Salmonella sps (S. typhi and S. paratyphi serotypes): Medical Microbiology Lecture Notes

Typhoid and paratyphoid fever (Salmonella typhi and Salmonella paratyphi A, B and C) Salmonellae is found as a gut flora in many vertebrate species
- Human infection includes enteric fever, septicemia, gastroenteritis/ food poisoning

- Motile, facultative, gram-negative rods/bacillus
- Non-spore-forming
- S. typhi is capsulated and only some strains of S. paratyphi are capsulated

Cultural characteristics:
- Aerobic and facultative anaerobic, most of the species produce hydrogen sulphite gas (H2S)
- Form large translucent, colorless colonies on Mac Conkey agar and deoxycholate citrate agar
- Black colonies appear on selective media Wilson and Blair Bismuth Sulphite medium
- Brilliant green agar is used for the isolation of Salmonella spp
- Selenite F broth is an enrichment medium for the growth of Salmonella spp
- The optimal temperature for the growth is 37 degree celcius

Biochemical properties:
- S. typhi is anaerogenic  (that do not produce gas/air)
- Catalase positive
- Oxidase negative
- Non-lactose fermenters, ferment glucose, mannitol, and maltose with acid
- Produces H2S, S. paratyphi A does not produce H2S gas
- Non- lactose fermenters, MR positive VP negative, Indole negative, citrate positive, urease negative

Virulence Factors:
- Salmonella typhi and S. paratyphi possess flagellar antigen (H), somatic antigen (O) and capsular antigen (Vi)
- S. typhi consists of AB enzymatic toxin known as typhoid toxin/endotoxin 

Pathogenic mechanism:
- The bacteria reach the gut through ingestion of contaminated food or water, the incubation period is two to three weeks
- Attachment to the microvilli and penetration to the ileal mucosa of the intestine
- Multiplication of the bacteria via the thoracic duct and invades the bloodstream causing bacteremia during the first week of the infection
- Infections occur in the liver, gall bladder, kidney during the second week
- Enter the gall bladder and involves the Peyer's patches of the ileum
- Ulceration of the ileum also called “typhoid ulcers” may occur in serious and chronic conditions
- During the infection period a person develops high-grade fever, nausea, vomiting, abdominal pain, some may experience diarrhea. Some patients may develop rose spots around the abdomen

- Endemic infections occur in countries with poor sanitation and hygiene, 
- Fewer cases observed in the developed countries
- Typhoid fever is more prevalent than paratyphoid fever
S. paratyphoid B and C are rare
- S. paratyphi A is more prevalent in Asian countries, South America, and Eastern Europe 
- The bacteria infects all age group but is mostly seen in the 5- 20 years age group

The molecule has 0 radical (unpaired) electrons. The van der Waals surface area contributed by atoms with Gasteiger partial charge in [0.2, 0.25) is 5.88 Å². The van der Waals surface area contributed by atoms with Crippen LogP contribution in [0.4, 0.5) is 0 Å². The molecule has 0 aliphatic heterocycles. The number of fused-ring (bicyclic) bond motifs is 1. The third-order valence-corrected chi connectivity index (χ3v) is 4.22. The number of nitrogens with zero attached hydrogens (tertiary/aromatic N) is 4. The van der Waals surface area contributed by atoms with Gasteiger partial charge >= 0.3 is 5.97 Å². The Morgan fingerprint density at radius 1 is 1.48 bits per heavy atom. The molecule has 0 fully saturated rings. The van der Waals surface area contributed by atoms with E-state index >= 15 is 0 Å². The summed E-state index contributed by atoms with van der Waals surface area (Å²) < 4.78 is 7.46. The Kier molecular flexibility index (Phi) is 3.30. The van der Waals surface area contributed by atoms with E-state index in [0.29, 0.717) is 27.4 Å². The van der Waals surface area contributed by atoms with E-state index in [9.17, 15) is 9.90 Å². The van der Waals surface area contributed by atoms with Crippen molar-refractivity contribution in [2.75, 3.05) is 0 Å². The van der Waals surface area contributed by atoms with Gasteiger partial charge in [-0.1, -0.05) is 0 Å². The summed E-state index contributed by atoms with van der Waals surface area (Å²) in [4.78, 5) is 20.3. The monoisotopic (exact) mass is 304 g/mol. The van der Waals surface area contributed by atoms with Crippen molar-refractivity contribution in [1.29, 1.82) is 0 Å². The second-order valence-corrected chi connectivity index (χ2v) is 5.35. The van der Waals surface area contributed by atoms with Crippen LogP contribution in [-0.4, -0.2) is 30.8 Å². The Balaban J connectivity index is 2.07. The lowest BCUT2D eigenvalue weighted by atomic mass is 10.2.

- The patient may shed the bacteria in the feces from three weeks to three months after the cure, these people are called convalescent carrier and are the source of the infection
- Typhoid fever can occur as endemic or epidemic type

Laboratory Diagnosis:
Isolation and Identification

Blood culture
- 5- 10 ml of blood is collected during the first to second weeks of infection, inoculated in bile broth, and incubated overnight. 
- Sub cultured on Mac Conkey agar at 37-degree Celcius for 24 hours of incubation 

Stool culture
- Specimens are collected during the first to second weeks of the infection, directly plated on Mac Conkey, DCA, and Wilson-Blair media at 37-degree celcius. 
- Colonies appear usually after 24 hours of incubation.

Urine culture
The urine sample is centrifuged and the deposit is plated in the Wilson-Blair media and inoculated in selenite and tetrathionate broth.
Biochemical tests are performed for the proper identification of the enteric bacilli, catalase, and oxidase tests are done.

Detected by gram staining method, S. typhi and S. paratyphi appear as gram-negative bacilli/rods 

Widal test (Serological test)
-Usually positive after the first week of infection 
- Detection of the antibodies against O and H antigens 
- Confirmed by the presence of O and H agglutinins for typhoid and H for paratyphoid (A and B) bacilli in the patient’s serum 

Molecular diagnosis:
- Nucleic acid-based test including commercially available PCR test

- Chloramphenicol until it became resistant during the 1970s
- Ampicillin, Amoxycillin, Cotrimoxazole. Fluoroquinolones and Cephalosporins


- Improved sanitation, safe and clean water supply
- Tab vaccine which was first introduced during the first World war
- Divalent typhoid- paratyphoid A vaccine or the monovalent typhoid vaccine (preferred in Asia)

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